Financial Vulnerability on the Rise in the United States, According to New Report
One in six Americans is currently facing financial vulnerability, the highest percentage since before the pandemic, according to the Financial Health Pulse 2023 U.S. Trends Report released this week. The report, supported by the Citi Foundation and Principal Foundation, highlights various financial health gaps among different groups.
Financially vulnerable consumers typically struggle with meeting expenses, have little to no emergency savings, and carry burdensome debt levels. This year’s report reveals disparities in financial health across demographics and socioeconomic groups, including geographic regions, renters versus homeowners, overall health, and entrepreneurs and small business employees.
The report emphasizes the transient nature of the improvements in financial health observed during the pandemic and the declining financial health of historically marginalized groups. The Financial Health Network’s founder and CEO, Jennifer Tescher, stresses the importance of maintaining a focus on equity when developing products and policies to support financial health.
For the first time, the 2023 data show declines in five of the eight financial health indicators across the four pillars of financial health: spend, save, borrow, and plan. The most significant shift observed in consumer financial health over the past year is related to spending, with less than half of all Americans (49%) reporting disposable income.
The report also highlights the widening differences in financial health based on race and ethnicity. Between 2022 and 2023, the share of financially vulnerable Black and Latinx Americans increased by six and seven percentage points, respectively. This has led to growing challenges around borrowing and financial planning for these groups, resulting in widening financial health gaps compared to White Americans.
Employment experience is also closely tied to financial health, as employed Americans are less likely to be financially vulnerable compared to the unemployed. However, the report reveals that workers at smaller businesses are more frequently financially vulnerable than those at larger businesses. Workers at businesses with fewer than 100 employees were financially vulnerable twice as often as those at businesses with 500 or more employees.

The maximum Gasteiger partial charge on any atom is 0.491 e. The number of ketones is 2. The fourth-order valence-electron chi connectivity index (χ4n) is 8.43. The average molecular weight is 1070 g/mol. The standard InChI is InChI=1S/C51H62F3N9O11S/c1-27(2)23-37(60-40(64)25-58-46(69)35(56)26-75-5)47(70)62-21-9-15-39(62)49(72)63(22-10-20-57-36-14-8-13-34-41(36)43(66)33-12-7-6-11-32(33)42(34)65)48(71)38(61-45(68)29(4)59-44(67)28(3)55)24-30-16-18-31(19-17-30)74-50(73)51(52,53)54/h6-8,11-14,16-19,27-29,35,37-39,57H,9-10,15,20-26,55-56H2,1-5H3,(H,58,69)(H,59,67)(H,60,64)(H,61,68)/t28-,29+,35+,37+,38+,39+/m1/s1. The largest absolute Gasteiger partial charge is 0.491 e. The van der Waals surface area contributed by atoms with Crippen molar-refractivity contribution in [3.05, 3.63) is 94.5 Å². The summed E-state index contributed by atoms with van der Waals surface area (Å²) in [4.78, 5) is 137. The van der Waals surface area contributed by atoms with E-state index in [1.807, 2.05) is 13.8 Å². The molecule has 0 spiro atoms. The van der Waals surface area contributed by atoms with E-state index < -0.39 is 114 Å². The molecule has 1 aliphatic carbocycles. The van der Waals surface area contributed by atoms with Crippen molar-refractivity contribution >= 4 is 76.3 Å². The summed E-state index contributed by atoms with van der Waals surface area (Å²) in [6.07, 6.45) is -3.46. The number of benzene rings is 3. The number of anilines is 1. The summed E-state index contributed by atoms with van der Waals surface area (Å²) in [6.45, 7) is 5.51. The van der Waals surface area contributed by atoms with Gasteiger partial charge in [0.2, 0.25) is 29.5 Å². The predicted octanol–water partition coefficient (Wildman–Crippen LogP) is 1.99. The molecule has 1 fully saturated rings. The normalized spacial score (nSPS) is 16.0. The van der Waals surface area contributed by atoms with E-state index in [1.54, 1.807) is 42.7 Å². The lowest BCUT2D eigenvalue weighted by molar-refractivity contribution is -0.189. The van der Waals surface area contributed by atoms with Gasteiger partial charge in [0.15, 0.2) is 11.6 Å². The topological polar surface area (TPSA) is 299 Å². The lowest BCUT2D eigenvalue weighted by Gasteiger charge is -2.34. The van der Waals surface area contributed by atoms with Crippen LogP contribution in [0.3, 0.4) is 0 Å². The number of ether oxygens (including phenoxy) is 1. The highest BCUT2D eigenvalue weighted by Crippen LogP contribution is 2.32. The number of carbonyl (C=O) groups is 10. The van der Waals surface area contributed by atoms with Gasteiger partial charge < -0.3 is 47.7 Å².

The report further shows a growing proportion of financially vulnerable consumers among younger Americans, leading to widening financial health disparities between younger and older Americans in the past year. Younger Americans faced specific difficulties with spending, borrowing, and planning.
Geography, access to key financial resources, and an individual’s health are also key factors influencing financial health. The report reveals that one out of five Americans living in Southern states is financially vulnerable, the highest share among all regions in the United States. Single women are more often financially vulnerable compared to single men or those who are married or partnered.
The report also highlights the critical aspect of access to a bank account for financial health. Unbanked Americans are four times more likely to be financially vulnerable compared to those with a bank account. Additionally, the report introduces a new measure of net worth, showing that nearly half of those in debt are financially vulnerable compared to those with a positive net worth.
Lastly, the report underscores the correlation between health and financial vulnerability. Those with fair or poor health are six times more likely to be financially vulnerable compared to those with good or excellent health.
Overall, the Financial Health Pulse 2023 U.S. Trends Report highlights the increasing financial vulnerability in the United States and the need for targeted efforts to address these disparities and support the financial health of all Americans.
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